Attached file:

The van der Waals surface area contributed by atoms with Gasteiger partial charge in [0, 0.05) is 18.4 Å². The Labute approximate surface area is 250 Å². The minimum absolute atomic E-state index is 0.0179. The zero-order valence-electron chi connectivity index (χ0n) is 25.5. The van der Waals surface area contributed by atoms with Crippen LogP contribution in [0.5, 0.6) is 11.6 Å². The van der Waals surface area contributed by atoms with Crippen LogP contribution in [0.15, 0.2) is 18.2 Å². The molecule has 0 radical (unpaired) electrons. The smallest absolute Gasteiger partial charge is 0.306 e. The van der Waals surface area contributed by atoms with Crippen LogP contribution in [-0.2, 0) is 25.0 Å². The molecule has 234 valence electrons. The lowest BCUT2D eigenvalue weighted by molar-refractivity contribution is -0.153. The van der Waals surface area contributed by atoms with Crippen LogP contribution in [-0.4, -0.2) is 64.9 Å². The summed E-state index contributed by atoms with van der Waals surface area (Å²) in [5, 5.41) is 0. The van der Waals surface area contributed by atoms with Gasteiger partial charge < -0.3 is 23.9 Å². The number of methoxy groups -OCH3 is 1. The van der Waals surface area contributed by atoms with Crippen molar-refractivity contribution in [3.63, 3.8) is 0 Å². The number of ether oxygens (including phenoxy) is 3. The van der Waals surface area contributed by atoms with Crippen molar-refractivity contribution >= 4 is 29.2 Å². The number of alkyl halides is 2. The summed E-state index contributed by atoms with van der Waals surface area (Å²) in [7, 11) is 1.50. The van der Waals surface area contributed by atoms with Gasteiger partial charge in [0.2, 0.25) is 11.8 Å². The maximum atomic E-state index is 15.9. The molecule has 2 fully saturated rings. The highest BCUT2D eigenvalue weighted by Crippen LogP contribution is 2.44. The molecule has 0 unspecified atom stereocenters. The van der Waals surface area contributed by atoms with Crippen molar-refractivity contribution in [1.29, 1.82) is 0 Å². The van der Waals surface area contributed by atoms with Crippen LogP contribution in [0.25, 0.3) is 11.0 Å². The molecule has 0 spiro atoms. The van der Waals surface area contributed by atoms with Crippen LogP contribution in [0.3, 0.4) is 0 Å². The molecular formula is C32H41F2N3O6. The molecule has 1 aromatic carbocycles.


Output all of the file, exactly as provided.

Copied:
The van der Waals surface area contributed by atoms with Gasteiger partial charge in [0, 0.05) is 18.4 Å². The Labute approximate surface area is 250 Å². The minimum absolute atomic E-state index is 0.0179. The zero-order valence-electron chi connectivity index (χ0n) is 25.5. The van der Waals surface area contributed by atoms with Crippen LogP contribution in [0.5, 0.6) is 11.6 Å². The van der Waals surface area contributed by atoms with Crippen LogP contribution in [0.15, 0.2) is 18.2 Å². The molecule has 0 radical (unpaired) electrons. The smallest absolute Gasteiger partial charge is 0.306 e. The van der Waals surface area contributed by atoms with Crippen LogP contribution in [-0.2, 0) is 25.0 Å². The molecule has 234 valence electrons. The lowest BCUT2D eigenvalue weighted by molar-refractivity contribution is -0.153. The van der Waals surface area contributed by atoms with Crippen LogP contribution in [-0.4, -0.2) is 64.9 Å². The summed E-state index contributed by atoms with van der Waals surface area (Å²) in [5, 5.41) is 0. The van der Waals surface area contributed by atoms with Gasteiger partial charge < -0.3 is 23.9 Å². The number of methoxy groups -OCH3 is 1. The van der Waals surface area contributed by atoms with Crippen molar-refractivity contribution in [3.63, 3.8) is 0 Å². The number of ether oxygens (including phenoxy) is 3. The van der Waals surface area contributed by atoms with Crippen molar-refractivity contribution >= 4 is 29.2 Å². The number of alkyl halides is 2. The summed E-state index contributed by atoms with van der Waals surface area (Å²) in [7, 11) is 1.50. The van der Waals surface area contributed by atoms with Gasteiger partial charge in [0.2, 0.25) is 11.8 Å². The maximum atomic E-state index is 15.9. The molecule has 2 fully saturated rings. The highest BCUT2D eigenvalue weighted by Crippen LogP contribution is 2.44. The molecule has 0 unspecified atom stereocenters. The van der Waals surface area contributed by atoms with Crippen molar-refractivity contribution in [1.29, 1.82) is 0 Å². The van der Waals surface area contributed by atoms with Crippen LogP contribution in [0.25, 0.3) is 11.0 Å². The molecule has 0 spiro atoms. The van der Waals surface area contributed by atoms with Crippen LogP contribution in [0.3, 0.4) is 0 Å². The molecular formula is C32H41F2N3O6. The molecule has 1 aromatic carbocycles.